The Looking Glass – Identity on the Borderline

The Looking Glass - By Charlotte Farhan

The Looking Glass – By Charlotte Farhan

When identity is unstable life can feel as if you are staring through a mirror wondering what the “other side” means ?

Like Alice who questions the world on the other side of the mirror’s reflection – before stepping through and entering an alternative world; our concept of self is greatly developed from infancy through our interpersonal interactions and mirrored back through society.  Suggesting that we have a tendency to understand ourselves through our understanding of how others see and judge us; this is thought to be how we develop and understand our own identity.

As a child we learn how our crying, smiling and silence elicits a response from our caregivers, this forms our first mirroring and understanding of how we are perceived and responded to. This continues throughout our interactions and learning.

“The thing that moves us to pride or shame is not the mere mechanical reflection of ourselves, but an imputed sentiment, the imagined effect of this reflection upon another’s mind.”

(Cooley 1964)

(The looking-glass self is a social psychological concept introduced by Charles Horton Cooley in 1902 (McIntyre 2006). The term “looking glass self” was coined by Cooley in his work, Human Nature and the Social Order in 1902.)

There are three main components that comprise the looking-glass self

(Yeung, et al. 2003).

  • We imagine how we must appear to others.
  • We imagine and react to what we feel their judgement of that appearance must be.
  • We develop our self through the judgements of others.

As a person who has Borderline Personality Disorder (BPD) – identity is something which has always been an issue for me and so many other sufferers. My entire life seems to have been an identity crisis and it is one of the 9 traits you have to have in order to be diagnosed with BPD.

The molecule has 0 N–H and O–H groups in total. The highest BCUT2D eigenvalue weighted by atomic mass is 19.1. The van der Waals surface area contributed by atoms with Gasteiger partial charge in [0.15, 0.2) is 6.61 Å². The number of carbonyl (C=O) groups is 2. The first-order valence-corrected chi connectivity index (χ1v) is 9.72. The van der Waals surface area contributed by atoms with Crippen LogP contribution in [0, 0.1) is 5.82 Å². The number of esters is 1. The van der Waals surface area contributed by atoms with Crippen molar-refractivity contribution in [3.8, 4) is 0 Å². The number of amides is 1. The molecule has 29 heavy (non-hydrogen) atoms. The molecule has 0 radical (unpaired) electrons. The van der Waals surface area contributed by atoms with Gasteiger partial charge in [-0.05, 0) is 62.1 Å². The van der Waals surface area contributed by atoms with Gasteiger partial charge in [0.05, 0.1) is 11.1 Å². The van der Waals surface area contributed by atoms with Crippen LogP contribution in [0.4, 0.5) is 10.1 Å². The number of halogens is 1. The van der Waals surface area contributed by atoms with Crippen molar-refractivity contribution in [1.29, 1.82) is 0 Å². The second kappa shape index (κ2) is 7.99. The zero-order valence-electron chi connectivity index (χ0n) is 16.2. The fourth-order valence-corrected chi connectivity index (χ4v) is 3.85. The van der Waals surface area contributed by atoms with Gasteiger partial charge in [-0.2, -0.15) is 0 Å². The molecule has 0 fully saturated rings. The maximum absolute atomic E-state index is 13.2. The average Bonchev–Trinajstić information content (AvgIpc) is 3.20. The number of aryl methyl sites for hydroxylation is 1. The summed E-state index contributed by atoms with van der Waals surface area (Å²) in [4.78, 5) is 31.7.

The specific issues which concern the stability of self in BPD sufferers is exhibited in:

  • Fragmentation – Which is in no way as dominating or persistent in BPD as it is in Dissociative Identity Disorder (DID), however it still causes many issues. BPD can make it so you have adaptive personalities depending on who you are with and what scenario you are in – which to some extent most people do. BPD however causes this to be such separate fragmentations of the self that it is disturbing for us – the sufferers, to a degree it damages our personal relationships, careers, idea of self, family life and integration into society. It also affects our memories and association to people and places as our identities can separate what is dear to one “personality/self” over the other.
  • Boundary confusion – Also known as boundary dissolution is the failure to recognise the psychological distinctiveness of individuals or a confusion of their interpersonal roles. Boundaries are believed to be established in childhood within the family setting, when roles are clarified such as who is the parent and who is the child, with a flexibility to create close bonds and also have a separateness allowing you to build your “self”.

Kenji Kameguchi (1996) likens boundaries to a

“membrane” that surrounds each individual and subsystem in the family. Like the membrane around a cell, boundaries need to be firm enough to ensure the integrity of the cell and yet permeable enough to allow communication between cells. Overly rigid boundaries might constrict family relationships and limit family members’ access to one another (e.g., “children should be seen and not heard”), whereas overly permeable or blurred boundaries might lead to confusion between the generations (e.g., “who is the parent and who is the child?”

[Hiester 1995]).